Hands On Build and Review with the Alliance Edition Secretlab Titan 2020 Gaming Chair
Last October, Secretlab partnered with Blizzard Entertainment to debut their new line of premium
Alliance and Horde themed gaming chairs
, and since it turns out that where you decide to park your butt all day is pretty important, I decided to share my experience with the new Alliance Edition Secretlab Titan 2020.
Full disclosure: I was given the chair for free as part of Wowhead's help in promoting Secretlab new line of chairs, but it was
contingent on providing any sort of promotion or review.
The box arrived a little dinged up, but that's hardly the fault of the company, and everything inside was in near-pristine condition. Although I haven't gotten a new chair in many, many years, I was fairly surprised by how small the box was considering what a big chair it was supposed to be - turns out it was pretty well packed.
Putting the chair together proved no problem; the box includes picture instructions, but there's even
an assembly video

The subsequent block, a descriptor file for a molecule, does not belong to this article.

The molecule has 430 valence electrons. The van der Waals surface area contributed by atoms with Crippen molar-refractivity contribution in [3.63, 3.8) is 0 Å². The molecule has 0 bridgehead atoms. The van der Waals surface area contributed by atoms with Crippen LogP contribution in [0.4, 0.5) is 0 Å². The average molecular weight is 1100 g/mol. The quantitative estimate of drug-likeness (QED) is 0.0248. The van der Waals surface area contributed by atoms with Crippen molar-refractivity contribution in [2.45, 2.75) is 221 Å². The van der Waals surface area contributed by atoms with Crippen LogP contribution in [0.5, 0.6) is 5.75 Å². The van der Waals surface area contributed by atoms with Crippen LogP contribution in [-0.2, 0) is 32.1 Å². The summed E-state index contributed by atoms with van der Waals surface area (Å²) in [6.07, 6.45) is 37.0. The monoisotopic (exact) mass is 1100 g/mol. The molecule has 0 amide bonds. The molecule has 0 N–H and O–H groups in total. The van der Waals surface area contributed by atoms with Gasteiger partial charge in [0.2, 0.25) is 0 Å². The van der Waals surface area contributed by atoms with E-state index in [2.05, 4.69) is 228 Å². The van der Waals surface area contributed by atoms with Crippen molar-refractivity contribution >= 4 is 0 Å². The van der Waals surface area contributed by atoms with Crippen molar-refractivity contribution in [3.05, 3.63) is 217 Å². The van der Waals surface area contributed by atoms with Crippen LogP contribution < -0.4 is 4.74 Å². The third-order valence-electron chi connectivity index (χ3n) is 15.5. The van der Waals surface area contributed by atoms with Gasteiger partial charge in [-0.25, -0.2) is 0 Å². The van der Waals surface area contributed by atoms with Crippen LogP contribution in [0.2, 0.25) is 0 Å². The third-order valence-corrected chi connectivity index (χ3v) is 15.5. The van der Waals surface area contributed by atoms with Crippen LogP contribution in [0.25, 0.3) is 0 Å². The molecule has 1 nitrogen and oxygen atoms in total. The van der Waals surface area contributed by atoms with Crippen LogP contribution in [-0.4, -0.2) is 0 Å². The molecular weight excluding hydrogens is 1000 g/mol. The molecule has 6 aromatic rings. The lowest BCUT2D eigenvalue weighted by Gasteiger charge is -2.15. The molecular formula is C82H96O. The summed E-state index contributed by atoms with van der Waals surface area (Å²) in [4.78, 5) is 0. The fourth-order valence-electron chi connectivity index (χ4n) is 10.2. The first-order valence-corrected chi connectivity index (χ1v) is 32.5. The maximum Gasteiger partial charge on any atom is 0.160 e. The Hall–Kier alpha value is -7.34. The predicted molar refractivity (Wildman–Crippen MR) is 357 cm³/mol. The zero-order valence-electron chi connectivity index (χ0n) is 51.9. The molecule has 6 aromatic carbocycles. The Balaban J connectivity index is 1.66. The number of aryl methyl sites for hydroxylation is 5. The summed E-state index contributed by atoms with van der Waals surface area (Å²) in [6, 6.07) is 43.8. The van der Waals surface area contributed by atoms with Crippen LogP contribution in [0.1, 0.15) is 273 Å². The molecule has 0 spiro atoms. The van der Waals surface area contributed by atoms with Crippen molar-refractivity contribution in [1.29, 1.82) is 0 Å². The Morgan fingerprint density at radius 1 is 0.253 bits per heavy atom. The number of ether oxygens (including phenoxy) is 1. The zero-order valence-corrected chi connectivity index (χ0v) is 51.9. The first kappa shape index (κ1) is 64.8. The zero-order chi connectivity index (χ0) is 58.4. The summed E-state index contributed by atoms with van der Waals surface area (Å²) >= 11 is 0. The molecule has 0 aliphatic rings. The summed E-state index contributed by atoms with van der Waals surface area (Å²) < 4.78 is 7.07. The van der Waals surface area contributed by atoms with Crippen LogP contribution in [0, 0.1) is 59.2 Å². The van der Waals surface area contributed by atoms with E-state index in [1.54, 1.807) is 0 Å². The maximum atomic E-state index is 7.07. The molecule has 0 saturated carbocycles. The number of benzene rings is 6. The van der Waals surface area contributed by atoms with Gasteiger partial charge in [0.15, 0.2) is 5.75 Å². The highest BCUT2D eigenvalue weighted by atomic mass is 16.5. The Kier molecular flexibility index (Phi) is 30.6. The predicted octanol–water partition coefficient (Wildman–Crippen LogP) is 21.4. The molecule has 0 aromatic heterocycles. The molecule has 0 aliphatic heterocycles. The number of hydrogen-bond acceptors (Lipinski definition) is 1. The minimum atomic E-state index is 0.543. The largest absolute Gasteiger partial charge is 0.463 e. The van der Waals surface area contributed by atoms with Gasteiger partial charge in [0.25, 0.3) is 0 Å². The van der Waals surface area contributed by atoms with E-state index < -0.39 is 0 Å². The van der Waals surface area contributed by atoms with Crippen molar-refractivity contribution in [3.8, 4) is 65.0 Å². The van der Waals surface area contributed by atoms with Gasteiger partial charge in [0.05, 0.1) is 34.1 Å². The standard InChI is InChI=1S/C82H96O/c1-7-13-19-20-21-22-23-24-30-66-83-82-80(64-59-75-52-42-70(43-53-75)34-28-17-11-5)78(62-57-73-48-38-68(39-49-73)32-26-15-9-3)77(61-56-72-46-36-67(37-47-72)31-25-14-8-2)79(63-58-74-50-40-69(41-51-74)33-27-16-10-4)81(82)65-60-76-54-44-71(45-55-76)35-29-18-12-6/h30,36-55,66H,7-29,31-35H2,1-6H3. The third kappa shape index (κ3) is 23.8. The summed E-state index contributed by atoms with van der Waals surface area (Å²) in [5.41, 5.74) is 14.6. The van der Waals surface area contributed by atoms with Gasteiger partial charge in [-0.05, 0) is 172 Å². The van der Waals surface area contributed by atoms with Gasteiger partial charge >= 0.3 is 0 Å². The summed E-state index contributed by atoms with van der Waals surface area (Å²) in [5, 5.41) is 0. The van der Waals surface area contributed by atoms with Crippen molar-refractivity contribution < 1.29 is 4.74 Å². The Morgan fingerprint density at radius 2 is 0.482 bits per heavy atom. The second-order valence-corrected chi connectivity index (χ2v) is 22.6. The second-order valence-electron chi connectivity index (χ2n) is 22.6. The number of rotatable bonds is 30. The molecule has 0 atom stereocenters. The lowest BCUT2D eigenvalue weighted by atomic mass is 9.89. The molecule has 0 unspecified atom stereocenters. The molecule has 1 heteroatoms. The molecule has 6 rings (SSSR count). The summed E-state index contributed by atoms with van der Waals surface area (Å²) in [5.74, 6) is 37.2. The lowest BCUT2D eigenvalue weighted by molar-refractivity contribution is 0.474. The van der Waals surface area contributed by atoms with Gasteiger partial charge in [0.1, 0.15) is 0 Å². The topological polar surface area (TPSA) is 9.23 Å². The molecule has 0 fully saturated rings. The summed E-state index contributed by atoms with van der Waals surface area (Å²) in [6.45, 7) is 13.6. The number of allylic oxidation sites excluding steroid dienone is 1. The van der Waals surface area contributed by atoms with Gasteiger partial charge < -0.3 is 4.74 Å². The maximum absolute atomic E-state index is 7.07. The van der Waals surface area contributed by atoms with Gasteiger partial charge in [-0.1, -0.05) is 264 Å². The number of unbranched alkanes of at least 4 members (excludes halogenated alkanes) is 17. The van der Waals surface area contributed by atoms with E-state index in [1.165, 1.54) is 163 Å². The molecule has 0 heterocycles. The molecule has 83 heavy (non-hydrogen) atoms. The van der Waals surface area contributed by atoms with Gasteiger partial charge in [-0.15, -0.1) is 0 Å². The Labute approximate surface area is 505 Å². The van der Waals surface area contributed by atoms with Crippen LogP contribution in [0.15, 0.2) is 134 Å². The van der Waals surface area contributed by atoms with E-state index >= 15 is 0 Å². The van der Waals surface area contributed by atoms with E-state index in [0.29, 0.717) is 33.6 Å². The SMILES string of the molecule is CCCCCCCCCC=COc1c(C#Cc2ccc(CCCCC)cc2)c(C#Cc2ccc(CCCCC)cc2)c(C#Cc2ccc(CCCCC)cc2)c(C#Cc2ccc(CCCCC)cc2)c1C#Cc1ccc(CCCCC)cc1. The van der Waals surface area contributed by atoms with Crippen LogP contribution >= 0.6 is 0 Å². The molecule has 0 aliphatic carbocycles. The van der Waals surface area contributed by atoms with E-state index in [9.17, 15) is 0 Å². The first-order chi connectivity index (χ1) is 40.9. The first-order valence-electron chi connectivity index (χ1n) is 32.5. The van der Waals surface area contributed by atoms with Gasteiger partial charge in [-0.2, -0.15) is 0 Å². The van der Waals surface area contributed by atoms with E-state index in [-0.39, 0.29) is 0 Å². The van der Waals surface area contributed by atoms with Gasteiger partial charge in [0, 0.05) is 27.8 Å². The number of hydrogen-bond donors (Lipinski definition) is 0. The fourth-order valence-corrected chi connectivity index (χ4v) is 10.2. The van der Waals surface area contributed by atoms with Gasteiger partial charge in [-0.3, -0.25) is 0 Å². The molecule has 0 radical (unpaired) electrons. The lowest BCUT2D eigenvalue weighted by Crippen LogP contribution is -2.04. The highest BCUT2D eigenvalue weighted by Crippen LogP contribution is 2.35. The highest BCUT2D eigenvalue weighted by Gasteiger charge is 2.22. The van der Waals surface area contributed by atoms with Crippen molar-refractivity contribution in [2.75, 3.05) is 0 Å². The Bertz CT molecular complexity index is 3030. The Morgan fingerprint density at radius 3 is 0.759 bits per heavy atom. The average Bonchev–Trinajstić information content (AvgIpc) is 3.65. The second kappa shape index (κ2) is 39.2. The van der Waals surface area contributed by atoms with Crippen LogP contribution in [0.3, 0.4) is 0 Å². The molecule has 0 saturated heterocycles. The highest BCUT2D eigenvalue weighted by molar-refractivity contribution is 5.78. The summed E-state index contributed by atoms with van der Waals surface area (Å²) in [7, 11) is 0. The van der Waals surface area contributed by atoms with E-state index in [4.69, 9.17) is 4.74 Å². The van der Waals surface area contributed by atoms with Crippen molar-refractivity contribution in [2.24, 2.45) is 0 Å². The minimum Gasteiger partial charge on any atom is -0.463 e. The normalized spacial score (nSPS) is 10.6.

which makes it pretty hard to mess up.
Neat packaging aside, one of the things that really impressed me was how user friendly building this thing was. I didn't get a bag full of random parts to sort on my own - everything was meticulously laid out, lock washers were already set in the proper order on the few bolts which needed to be installed. There's a total of one screw which needs to be removed (which comes with an overwhelming amount of warnings emphasizing how important it is not to do so until installation is complete), set in a rather deep hole, and I was pleased to learn that the provided screwdriver was magnetic in order to manipulate it easier.
Likewise, the armrests came already bolted on, so the only thing that actually needed to be installed was the tilt mechanism - this is probably also the only real failure point, as there's no real guide to keep you from accidentally putting it on backwards, though everything else was fairly dummy proof. Connecting the backrest was pretty easy; one side is locked, so you can slide the backrest on, and the bolts came pre-installed in their sockets, so as to not confuse them with the other set for the tilt. Magnetized covers slip over the exposed bolts, making everything look nice and neat in the end.